Abortion "At the heart of liberty is the right to define one's own concept of existence, of meaning, of the universe, and of the mystery of human life. Beliefs about these matters could not define the attributes of personhood were they formed under compulsion of the State."1 U.S. Supreme Court Justices O'Conner, Kennedy and Souter Planned Parenthood of Southeastern Pennsylvania v. Casey Abortion in the United States Before Roe When Roe v. Wade was decided in January 1973, abortion except to save a woman's life was banned in nearly two-thirds of the states.2 Laws in most of the remaining states contained only a few additional exceptions.3 It is estimated that each year 1.2 million women resor ...
    Related: abortion, abortion laws, family planning, human life, secure
  • Abortion - 1,429 words
    Abortion In our society, there are many ethical dilemmas that we are faced with that are virtually impossible to solve. One of the most difficult and controversial issues that we are faced with is abortion. There are many strong arguments both for and against the right to have an abortion which are so complicated that it becomes impossible to resolve. The complexity of this issue lies in the different aspects of the argument. The essence of a person, rights, and who is entitled to these rights, are a few of the many aspects which are very difficult to define. There are also issues of what circumstances would justify abortion. Because the issue of abortion is virtually impossible to solve, al ...
    Related: abortion, american society, self defense, birth control, defining
  • Accomplice Liabilty - 2,666 words
    Accomplice Liabilty Questions Presented 1. Whether a person in Alaska can be charged as an accomplice to an unintentional crime, when Alaskan courts required that one must have the specific intent to promote or facilitate the offense? 2. Whether the mother was the legal cause of her children's death, when she permitted the father to take the children in his car when he was drunk? Statement of the Case The appellant, Elaine Benis, was indicted in the County of Norchester, on one count of manslaughter, pursuant to A.S. 11.41.120. (R. at 1.) She was also indicted for one count of accessory to manslaughter, pursuant to A.S. 11.41.120 and A.S. 11.16.110. (R. at 1). After the presentation of the p ...
    Related: oxford dictionary, drunk driving, supreme court, traffic, commission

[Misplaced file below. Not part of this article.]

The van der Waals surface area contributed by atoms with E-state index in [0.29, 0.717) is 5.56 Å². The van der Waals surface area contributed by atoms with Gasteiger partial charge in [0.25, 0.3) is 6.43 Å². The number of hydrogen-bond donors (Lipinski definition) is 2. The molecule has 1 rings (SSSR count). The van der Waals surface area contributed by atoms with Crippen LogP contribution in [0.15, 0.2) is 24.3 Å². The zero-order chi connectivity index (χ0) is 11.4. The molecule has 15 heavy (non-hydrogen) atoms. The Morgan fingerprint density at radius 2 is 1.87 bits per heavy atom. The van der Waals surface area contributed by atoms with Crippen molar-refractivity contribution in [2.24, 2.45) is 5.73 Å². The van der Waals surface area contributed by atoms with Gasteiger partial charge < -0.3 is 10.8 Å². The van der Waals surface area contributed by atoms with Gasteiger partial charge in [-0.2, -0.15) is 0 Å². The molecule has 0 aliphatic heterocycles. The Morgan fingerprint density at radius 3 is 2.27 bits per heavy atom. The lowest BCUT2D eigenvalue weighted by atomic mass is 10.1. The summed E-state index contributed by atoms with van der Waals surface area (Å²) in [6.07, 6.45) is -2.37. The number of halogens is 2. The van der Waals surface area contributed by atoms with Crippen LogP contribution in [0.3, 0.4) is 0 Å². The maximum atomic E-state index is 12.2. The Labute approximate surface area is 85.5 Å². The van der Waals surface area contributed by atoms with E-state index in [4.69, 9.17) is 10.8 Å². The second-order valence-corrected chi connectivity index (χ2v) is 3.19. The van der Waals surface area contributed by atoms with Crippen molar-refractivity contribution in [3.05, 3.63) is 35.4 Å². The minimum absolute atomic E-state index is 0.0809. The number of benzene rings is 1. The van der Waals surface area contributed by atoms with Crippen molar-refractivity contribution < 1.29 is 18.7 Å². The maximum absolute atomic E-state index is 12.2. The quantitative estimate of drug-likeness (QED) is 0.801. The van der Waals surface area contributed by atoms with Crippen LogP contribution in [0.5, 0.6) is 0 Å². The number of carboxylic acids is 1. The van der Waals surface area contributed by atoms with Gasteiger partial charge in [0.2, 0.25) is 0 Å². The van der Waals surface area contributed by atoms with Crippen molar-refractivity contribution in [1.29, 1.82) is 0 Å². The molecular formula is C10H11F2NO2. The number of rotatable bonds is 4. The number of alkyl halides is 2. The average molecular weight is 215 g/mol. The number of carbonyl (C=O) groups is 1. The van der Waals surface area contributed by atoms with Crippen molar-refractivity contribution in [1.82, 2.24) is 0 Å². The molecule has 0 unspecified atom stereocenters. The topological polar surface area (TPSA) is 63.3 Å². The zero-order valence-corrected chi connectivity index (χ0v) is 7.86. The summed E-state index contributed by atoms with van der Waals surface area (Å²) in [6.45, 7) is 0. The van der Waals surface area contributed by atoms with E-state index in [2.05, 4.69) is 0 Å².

• Add And Learning Strategies - 1,641 words
    Add And Learning Strategies Attention can be defined as the process of selecting certain environmental inputs needed for cognitive processing. Information that we are capable of sensing stays with us in the sensory register for a very brief period of time. From this point the information is cognitively processed. The role of attention can be found in the moving of this information from the sensory register into the working memory. Normal attention span seems to develop in three stages. First, the childs attention is said to be overly exclusive. This is a term used by psychologists to describe attention that is focused on a single object for a long period of time while tuning out all other st ...
    Related: classroom learning, learning environment, learning experience, learning strategies, family history
  • Advertising And Media - 1,437 words
    Advertising And Media The evolution of the mass media is very interesting subject of study that presents variations according to different circumstances. One of these is the place where this evolution takes place. Because media as institutions are part of society, are influenced from any particular characteristic that each society has. In the case of Greece, it's really interesting to see how the evolution of a medium like radio, has been affected by the particular characteristics of Greek society and more specifically by Greek politics. The particularity of the Greek case, as Papathanassopoulos points up, is that the Greek state is hyper centralized because of the dictatorial periods that G ...
    Related: advertising, broadcast media, mass media, media, radio station